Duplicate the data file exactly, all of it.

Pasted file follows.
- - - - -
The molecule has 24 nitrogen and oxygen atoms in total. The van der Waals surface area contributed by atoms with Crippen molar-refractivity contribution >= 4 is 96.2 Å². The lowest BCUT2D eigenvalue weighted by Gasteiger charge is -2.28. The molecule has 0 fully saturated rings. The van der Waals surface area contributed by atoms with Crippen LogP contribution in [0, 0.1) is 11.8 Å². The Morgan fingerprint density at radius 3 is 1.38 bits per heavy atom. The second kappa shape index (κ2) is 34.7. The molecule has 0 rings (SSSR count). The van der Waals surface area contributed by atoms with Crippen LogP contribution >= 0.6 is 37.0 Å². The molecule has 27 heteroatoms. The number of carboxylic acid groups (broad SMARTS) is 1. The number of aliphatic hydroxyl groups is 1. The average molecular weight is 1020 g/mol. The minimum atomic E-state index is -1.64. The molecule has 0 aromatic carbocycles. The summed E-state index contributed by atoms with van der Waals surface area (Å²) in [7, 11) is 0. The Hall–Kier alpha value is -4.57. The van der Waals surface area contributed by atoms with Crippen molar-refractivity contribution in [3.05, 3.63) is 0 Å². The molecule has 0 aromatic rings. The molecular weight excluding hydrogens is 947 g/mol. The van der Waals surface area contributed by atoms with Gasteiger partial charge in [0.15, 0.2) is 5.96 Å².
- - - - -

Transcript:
The molecule has 24 nitrogen and oxygen atoms in total. The van der Waals surface area contributed by atoms with Crippen molar-refractivity contribution >= 4 is 96.2 Å². The lowest BCUT2D eigenvalue weighted by Gasteiger charge is -2.28. The molecule has 0 fully saturated rings. The van der Waals surface area contributed by atoms with Crippen LogP contribution in [0, 0.1) is 11.8 Å². The Morgan fingerprint density at radius 3 is 1.38 bits per heavy atom. The second kappa shape index (κ2) is 34.7. The molecule has 0 rings (SSSR count). The van der Waals surface area contributed by atoms with Crippen LogP contribution >= 0.6 is 37.0 Å². The molecule has 27 heteroatoms. The number of carboxylic acid groups (broad SMARTS) is 1. The number of aliphatic hydroxyl groups is 1. The average molecular weight is 1020 g/mol. The minimum atomic E-state index is -1.64. The molecule has 0 aromatic carbocycles. The summed E-state index contributed by atoms with van der Waals surface area (Å²) in [7, 11) is 0. The Hall–Kier alpha value is -4.57. The van der Waals surface area contributed by atoms with Crippen molar-refractivity contribution in [3.05, 3.63) is 0 Å². The molecule has 0 aromatic rings. The molecular weight excluding hydrogens is 947 g/mol. The van der Waals surface area contributed by atoms with Gasteiger partial charge in [0.15, 0.2) is 5.96 Å².